Robert Novak, apparently taking a break from playing politics with the CIA, is reporting on a fight on Capitol Hill between the Marine Corps and the Navy. The Navywants to donate the last two battleships it owns, the mothballed Iowa and Wisconsin, into museums. The Corps wants them kept around for possible use. And since the Corps is a part of the Navy, they don’t have much chance of winning without garnering some serious political help.
This is a subject very near and dear to me. I am a huge battleship fan. I can discuss the evolution of the Dreadnaught from the USS South Carolina right through the Wisconsin, discussing how certain ships were evolutionary progressions (Utah, Pennsylvania), while others (Texas, Nevada, Washington) represented major revolutionary advances. I can do the same with the Royal Navy, which invented the modern battleship. Hell, I even have an essay mostly worked out that discusses the USS Alaska vessels, and whether they are large cruisers or battlecruisers, but I don’t want to bore everyone to death.
That being said, I have to sadly come down on the side that the day of the battleship is over. They pretty much peaked shortly after World War I, but it wasn’t until the end of World War II that it was obvious that their time was gone.
The Marines want to keep the battleships around for shore bombardment purposes, to “soften up” places they plan to invade. And there is very little that can wreck a defense quite like fifty pounds of high explosive, wrapped inside six feet and 2660 pounds of steel, leaving the gun barrel at over 1,600 miles an hour. (Figures given for the armor-piercing round, which can go through 30 feet of concrete. The high-explosive round carries 154 pounds of explosive inside 1746 pounds of steel. Full technical specs here.)
That’s for one gun. Each Iowa-class battleship carries nine of these 66-foot, 8-inch long monsters, and can fire them twice a minute. That’s nearly fifty thousand pounds of incoming shellfire in sixty seconds — enough to vaporize nearly anything. The can reach out and touch targets nearly 20 miles away — and a lot of the world is within 20 miles of the ocean.
These weapons represent the peak of American big gun development — and, arguably, the world. And the Iowas were the peak of battleship development, 57,000+ tons of steel devoted to the sole purpose of moving those guns around the world to where they were needed.
But the battleships were doomed by the airplane. The Iowas have up to a foot of hardened steel along their sides, protecting them from attack, but their decks are only half that thick. By the end of World War II, it became obvious that we simply couldn’t build a ship with a deck strong enough to keep out bombs. And even today, most ship-attacking weapons don’t hit from the sides — they either hit from below (torpedoes) or above (missiles), bypassing the armored belt.
So yeah, an Iowa could shrug off most anti-ship missiles out there — as long as it’s obliging to hit it on her armored belt or turret or conning tower, maybe some parts of the deck. But they remain frighteningly vulnerable to a “soft kill” or “mission kill” — all her radars and other sensors are utterly vulnerable, and a ship that can shoot 20 miles but can’t see is virtually useless.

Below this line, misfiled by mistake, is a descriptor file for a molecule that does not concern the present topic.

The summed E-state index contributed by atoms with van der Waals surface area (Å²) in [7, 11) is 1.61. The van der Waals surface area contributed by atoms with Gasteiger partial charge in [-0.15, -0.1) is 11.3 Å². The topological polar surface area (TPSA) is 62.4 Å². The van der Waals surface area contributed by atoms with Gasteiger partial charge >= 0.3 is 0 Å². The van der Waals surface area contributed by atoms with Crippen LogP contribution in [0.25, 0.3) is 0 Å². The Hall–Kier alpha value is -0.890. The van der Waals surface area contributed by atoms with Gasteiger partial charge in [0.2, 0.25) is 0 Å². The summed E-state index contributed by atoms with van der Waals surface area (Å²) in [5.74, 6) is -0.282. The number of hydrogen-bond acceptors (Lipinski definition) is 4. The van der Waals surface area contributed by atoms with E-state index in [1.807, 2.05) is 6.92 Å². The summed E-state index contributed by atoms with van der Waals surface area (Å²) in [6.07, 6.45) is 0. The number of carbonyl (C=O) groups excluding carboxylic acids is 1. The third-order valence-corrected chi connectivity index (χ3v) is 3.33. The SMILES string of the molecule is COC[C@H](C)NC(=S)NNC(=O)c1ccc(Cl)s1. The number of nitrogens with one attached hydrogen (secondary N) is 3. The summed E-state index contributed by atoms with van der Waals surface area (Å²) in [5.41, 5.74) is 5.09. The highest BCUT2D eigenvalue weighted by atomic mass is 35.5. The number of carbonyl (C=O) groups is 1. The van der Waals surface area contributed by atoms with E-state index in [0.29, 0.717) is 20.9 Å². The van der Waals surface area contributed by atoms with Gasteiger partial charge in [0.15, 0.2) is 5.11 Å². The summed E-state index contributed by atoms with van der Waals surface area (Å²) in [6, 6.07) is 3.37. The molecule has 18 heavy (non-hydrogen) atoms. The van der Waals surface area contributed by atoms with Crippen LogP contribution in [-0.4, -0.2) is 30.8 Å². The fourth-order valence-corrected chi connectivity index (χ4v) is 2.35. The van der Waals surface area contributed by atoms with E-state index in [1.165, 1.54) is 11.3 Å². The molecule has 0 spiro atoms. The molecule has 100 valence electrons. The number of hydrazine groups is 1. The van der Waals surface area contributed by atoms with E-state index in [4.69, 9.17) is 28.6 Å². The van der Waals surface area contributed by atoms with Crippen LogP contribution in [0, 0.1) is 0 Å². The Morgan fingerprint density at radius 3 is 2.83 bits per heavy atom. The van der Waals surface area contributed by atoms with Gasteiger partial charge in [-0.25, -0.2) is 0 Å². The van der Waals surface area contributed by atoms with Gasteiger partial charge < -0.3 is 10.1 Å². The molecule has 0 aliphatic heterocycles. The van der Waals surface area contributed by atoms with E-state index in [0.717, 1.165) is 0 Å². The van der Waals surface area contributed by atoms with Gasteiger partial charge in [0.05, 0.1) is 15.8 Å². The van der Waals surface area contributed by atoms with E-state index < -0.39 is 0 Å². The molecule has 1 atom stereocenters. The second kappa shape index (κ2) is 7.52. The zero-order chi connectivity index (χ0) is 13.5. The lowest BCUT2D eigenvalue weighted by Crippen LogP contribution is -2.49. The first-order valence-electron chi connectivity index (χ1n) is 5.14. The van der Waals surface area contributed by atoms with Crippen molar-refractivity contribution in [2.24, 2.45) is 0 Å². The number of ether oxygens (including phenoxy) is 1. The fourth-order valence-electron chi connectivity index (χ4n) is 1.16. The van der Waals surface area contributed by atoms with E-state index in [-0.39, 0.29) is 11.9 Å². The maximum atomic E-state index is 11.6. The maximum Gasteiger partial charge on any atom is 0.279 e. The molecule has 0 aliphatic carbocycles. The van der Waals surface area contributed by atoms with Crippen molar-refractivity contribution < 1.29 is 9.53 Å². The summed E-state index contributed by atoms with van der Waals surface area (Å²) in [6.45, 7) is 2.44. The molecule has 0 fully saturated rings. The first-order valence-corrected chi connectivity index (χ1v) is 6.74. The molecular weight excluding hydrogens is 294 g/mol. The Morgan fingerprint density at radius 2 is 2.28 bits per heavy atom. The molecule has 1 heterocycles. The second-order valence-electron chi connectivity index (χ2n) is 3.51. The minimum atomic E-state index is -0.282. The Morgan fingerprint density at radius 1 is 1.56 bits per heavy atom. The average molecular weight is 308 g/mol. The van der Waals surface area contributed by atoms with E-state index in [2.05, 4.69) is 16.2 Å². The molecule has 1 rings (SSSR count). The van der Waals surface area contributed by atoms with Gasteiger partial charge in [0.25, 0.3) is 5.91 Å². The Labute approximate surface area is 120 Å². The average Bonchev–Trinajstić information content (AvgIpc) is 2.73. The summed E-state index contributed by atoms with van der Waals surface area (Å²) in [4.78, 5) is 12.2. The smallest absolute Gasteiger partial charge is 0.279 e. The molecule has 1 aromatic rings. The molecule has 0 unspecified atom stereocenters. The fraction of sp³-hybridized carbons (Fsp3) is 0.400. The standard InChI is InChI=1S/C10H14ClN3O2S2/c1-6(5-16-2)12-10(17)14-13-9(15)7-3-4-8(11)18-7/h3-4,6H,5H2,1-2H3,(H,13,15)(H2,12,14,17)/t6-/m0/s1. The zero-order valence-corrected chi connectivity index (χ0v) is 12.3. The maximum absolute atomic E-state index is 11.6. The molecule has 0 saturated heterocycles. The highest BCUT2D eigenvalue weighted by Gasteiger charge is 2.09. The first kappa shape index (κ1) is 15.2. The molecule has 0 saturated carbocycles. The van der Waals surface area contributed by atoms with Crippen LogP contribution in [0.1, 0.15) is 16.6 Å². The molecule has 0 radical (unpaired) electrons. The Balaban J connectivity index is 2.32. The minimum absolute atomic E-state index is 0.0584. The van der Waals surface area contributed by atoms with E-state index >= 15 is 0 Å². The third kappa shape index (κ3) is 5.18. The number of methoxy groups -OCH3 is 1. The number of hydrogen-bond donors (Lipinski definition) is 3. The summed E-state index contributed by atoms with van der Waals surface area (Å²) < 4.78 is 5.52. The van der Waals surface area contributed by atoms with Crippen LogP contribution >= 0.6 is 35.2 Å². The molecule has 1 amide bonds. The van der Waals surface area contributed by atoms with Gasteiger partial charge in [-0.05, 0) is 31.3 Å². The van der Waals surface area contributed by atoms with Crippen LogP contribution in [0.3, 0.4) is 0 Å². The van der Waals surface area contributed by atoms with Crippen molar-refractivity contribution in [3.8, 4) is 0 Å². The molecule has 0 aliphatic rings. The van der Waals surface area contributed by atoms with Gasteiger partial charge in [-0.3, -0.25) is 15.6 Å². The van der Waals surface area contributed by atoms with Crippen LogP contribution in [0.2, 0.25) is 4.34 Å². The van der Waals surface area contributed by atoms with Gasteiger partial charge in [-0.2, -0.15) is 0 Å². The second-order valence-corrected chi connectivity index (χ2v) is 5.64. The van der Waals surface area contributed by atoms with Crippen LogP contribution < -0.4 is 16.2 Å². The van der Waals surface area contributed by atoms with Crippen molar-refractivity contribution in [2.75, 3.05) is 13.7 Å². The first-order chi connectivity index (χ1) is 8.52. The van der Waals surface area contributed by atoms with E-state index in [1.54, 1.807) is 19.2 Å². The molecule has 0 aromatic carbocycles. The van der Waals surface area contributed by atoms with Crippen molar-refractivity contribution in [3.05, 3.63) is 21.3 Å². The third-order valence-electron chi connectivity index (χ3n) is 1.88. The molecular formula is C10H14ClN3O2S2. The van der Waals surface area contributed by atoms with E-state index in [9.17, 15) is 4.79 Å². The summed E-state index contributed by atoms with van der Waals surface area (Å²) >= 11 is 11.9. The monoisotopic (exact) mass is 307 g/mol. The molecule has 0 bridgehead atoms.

There are numerous other downsides to the battleships, as spelled out by many commenters here (including the formidable Steven Den Beste). Let me recap a few:
1) Their machinery is very, very old. We no longer have the ability to readily make spare parts. We would end up having to cannibalize the two museum ships (the New Jersey and Missouri) for the inevitable breakdowns.
2) The guns are also very old, and we no longer have the industrial base to work them. They need new liners for the barrels every 250 or so shots, and we haven’t made any new ones in decades. We’ve been living on the spares made during World War II ever since, and we simply can’t make more without a huge investment in retooling.
3) They are crew hogs. During World War II, it took over 2,700 men to run the ships. Since their rebuilding in the 1980’s, their complement was reduced to between 1,500 and 2,000 crew — enough to run three or four modern combatants.
4) The Iowa herself is “damaged goods.” The center gun of her second turret exploded in 1989, and it was never fully repaired — she ony has six functional main guns.
5) The United States hasn’t made an opposed landing in 55 years. We can pretty much “walk” ashore anywhere we might need to. Our military superiority is such that we simply don’t have to worry about such things.
If we need a dedicated shore-bombardment vessel, it’d be a lot cheaper to simply build one. During World War I and World War II, the British dealt with the problem by putting a turret or two off an old battleship on a specially-built hull, called it a “monitor,” and sent them off into battle. We could do the same, putting one or two of those guns on a new ship, or working on a whole new gun — the Navy developed a remarkably effective 8″ gun in the 70’s, for example.
But the battleship’s day, sadly, has passed. The one-time queen of the seas lost her crown a long time ago, and to keep dragging them out is a waste of scarce resources. Let them enjoy their well-deserved retirement.
I, too, mourn their passing. The Iowas are some of the most beautiful, graceful, and awe-inspiring vessels to ever sail the seven seas, and they have given fine, honorable service. But the harsh reality is that they simply aren’t needed.